Researchers from CIC nanoGUNE, in collaboration with ICFO and Graphenea, visualize for the first time infrared light in nanostructures made of graphene. This opens new opportunities for ultra-small and efficient photodetectors, sensors and other photonic and optoelectronic nanodevices. The work has been published on the cover in the prestigious scientific journal Nature Photonics.
The constant quest for compact technologies has raised a new era of nanoscience. Smarter mobile phones, faster computers, more sensitive and reliable medical tools, among others, require increasing number of sophisticated electronic elements in their built-in chips. Optical blocks, due to their much faster operation, are now seen as an alternative to semiconductor diodes and transistors. However, although light is very fast, it still cannot fit the small volumes, achievable through nanoengeneering. In fact, one of the fundamentals physical lows imposes a strong limitation on propagating light: it cannot be compressed into space smaller than a half of its wavelength, which is much larger than electronic building blocks in our electronic devices. For that reason, the ways of concentrating light to propagate it through nanoscale materials are highly demanding.
The wavelength of light captured by a graphene sheet – a monolayer sheet of carbon atoms can be shortened by a factor of 100 compared to light propagating in free space. As a consequence, this light propagating along the graphene sheet – called graphene plasmon – requires much less space. For that reason, photonic devices can be made much smaller. Graphene-based technologies enable extremely small optical nanodevices.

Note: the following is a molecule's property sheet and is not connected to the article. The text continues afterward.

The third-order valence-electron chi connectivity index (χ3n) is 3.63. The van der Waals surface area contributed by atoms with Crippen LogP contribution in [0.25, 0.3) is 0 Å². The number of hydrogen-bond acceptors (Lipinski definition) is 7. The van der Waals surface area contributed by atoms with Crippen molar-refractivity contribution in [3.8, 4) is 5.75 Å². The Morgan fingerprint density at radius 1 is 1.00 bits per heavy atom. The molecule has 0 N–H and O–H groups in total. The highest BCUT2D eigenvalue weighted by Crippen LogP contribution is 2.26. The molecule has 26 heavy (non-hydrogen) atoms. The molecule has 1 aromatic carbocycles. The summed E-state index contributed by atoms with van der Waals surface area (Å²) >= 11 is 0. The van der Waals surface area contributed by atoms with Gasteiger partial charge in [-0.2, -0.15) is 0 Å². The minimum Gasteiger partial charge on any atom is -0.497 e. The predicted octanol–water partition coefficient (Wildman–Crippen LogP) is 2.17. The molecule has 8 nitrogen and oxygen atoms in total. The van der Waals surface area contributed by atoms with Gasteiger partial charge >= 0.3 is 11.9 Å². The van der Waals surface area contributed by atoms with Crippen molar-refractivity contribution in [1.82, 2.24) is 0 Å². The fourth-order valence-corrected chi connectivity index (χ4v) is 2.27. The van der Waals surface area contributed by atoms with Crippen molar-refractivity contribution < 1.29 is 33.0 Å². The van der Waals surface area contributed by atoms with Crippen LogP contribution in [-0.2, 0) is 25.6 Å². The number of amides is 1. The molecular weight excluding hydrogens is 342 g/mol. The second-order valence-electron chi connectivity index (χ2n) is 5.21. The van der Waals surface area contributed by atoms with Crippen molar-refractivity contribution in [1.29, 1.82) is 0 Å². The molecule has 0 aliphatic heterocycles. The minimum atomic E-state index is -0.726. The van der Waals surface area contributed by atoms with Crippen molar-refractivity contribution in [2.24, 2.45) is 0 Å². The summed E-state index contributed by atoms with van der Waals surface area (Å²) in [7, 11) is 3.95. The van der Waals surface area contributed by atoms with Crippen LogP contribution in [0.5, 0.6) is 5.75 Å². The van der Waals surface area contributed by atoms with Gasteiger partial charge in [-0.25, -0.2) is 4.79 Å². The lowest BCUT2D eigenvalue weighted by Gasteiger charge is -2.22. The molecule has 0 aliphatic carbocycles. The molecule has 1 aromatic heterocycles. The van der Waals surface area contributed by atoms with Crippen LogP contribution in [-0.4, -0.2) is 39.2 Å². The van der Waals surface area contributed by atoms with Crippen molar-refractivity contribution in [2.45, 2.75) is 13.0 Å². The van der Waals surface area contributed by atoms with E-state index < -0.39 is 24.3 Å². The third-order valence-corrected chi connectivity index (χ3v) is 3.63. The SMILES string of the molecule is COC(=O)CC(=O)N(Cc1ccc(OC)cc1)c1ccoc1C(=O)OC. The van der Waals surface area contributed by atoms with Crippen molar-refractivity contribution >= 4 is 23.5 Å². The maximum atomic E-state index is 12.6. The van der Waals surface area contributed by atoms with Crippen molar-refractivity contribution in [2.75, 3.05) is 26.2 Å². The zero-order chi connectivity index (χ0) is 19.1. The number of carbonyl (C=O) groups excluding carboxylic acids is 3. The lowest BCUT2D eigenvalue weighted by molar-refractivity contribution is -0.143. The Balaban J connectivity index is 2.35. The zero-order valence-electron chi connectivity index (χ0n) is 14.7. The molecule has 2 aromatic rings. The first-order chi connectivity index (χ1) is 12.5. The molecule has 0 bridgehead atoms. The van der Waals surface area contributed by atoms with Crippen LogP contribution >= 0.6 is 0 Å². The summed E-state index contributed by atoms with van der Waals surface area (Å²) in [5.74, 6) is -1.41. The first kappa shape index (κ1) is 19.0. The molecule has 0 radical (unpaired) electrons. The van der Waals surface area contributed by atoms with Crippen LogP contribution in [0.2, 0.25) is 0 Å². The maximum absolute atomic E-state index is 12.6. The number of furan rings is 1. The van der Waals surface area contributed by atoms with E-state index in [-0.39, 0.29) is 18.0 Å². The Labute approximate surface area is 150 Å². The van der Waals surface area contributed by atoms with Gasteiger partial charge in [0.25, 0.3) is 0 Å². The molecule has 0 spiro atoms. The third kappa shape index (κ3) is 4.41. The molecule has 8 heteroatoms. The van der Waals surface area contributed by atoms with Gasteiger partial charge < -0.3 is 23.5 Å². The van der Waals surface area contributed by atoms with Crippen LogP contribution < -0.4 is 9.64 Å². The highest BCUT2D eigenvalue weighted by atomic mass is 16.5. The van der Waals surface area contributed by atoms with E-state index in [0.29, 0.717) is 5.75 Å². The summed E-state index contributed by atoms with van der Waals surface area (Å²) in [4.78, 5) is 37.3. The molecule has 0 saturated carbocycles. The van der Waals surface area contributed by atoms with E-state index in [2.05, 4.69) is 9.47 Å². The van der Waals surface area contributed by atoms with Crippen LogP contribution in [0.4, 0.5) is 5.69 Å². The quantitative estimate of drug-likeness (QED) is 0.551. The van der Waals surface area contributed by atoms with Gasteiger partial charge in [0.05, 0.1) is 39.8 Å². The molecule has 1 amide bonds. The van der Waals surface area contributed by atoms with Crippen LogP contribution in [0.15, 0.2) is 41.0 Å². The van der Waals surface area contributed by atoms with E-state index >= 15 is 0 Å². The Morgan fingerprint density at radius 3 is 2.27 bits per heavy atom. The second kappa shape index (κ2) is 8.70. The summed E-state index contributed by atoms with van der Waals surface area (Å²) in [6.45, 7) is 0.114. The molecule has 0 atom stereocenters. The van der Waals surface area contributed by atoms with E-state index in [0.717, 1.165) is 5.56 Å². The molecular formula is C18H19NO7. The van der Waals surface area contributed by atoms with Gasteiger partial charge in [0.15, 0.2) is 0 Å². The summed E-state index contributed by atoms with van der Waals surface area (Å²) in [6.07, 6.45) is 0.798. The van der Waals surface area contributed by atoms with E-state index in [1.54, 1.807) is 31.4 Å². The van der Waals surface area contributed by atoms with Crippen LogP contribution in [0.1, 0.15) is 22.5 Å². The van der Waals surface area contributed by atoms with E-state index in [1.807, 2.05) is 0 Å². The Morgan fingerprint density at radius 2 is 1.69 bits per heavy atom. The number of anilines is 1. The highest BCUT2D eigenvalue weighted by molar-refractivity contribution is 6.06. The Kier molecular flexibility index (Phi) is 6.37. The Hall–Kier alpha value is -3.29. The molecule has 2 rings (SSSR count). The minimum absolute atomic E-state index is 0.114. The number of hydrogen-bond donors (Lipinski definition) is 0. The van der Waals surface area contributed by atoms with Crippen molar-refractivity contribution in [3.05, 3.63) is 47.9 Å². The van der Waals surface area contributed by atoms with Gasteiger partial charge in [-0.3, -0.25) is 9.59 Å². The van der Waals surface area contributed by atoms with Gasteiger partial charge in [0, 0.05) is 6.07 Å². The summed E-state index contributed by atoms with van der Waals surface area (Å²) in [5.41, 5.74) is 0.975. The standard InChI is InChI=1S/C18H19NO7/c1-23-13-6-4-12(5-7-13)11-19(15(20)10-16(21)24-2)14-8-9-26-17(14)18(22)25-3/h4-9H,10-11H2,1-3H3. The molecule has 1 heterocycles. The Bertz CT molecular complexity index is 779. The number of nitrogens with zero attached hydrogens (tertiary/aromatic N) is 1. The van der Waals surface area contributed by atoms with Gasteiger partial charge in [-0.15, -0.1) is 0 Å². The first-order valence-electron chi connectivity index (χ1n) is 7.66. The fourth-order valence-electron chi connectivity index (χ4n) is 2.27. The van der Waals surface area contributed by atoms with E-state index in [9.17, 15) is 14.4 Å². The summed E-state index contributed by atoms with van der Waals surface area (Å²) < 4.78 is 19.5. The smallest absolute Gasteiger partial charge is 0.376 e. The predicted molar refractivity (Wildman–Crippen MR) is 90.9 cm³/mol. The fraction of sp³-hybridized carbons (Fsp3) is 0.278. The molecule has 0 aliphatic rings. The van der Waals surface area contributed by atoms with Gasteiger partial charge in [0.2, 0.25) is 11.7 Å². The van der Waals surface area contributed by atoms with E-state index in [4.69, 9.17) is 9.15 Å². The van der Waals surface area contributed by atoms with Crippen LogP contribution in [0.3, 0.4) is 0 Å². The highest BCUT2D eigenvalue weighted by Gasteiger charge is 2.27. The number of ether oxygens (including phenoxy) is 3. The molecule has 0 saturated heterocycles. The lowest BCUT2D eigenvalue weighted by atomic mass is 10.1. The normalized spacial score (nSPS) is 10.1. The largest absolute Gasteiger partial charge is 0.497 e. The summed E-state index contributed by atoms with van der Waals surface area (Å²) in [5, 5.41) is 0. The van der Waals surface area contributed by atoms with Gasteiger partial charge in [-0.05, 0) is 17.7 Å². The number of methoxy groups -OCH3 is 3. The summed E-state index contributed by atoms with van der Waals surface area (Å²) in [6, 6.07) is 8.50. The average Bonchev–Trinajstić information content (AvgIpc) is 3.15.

The light trapped inside tiny flakes of graphene (two-dimentional nano-disks and nano-rectangles) has been visualized by the researchers with the help of a state-of the-art near-field microscope. The images taken from the microscope have been interpreted with the help of computer simulations. A very rich family of ultra-compressed plasmon waves inside the nanoflakes has been discovered. These waves are very sensitive to the shapes of the nanoflakes and can be efficiently manipulated by changing the voltage applied directly to the patterned nanoflakes. “Our results pave the way to novel graphene-based technologies which could give rise to extremely small, low-power-consuming, and efficiently tunable optical nanodevices”, summarizes Ikerbasque Research Professor Rainer Hillenbrand who led the project.
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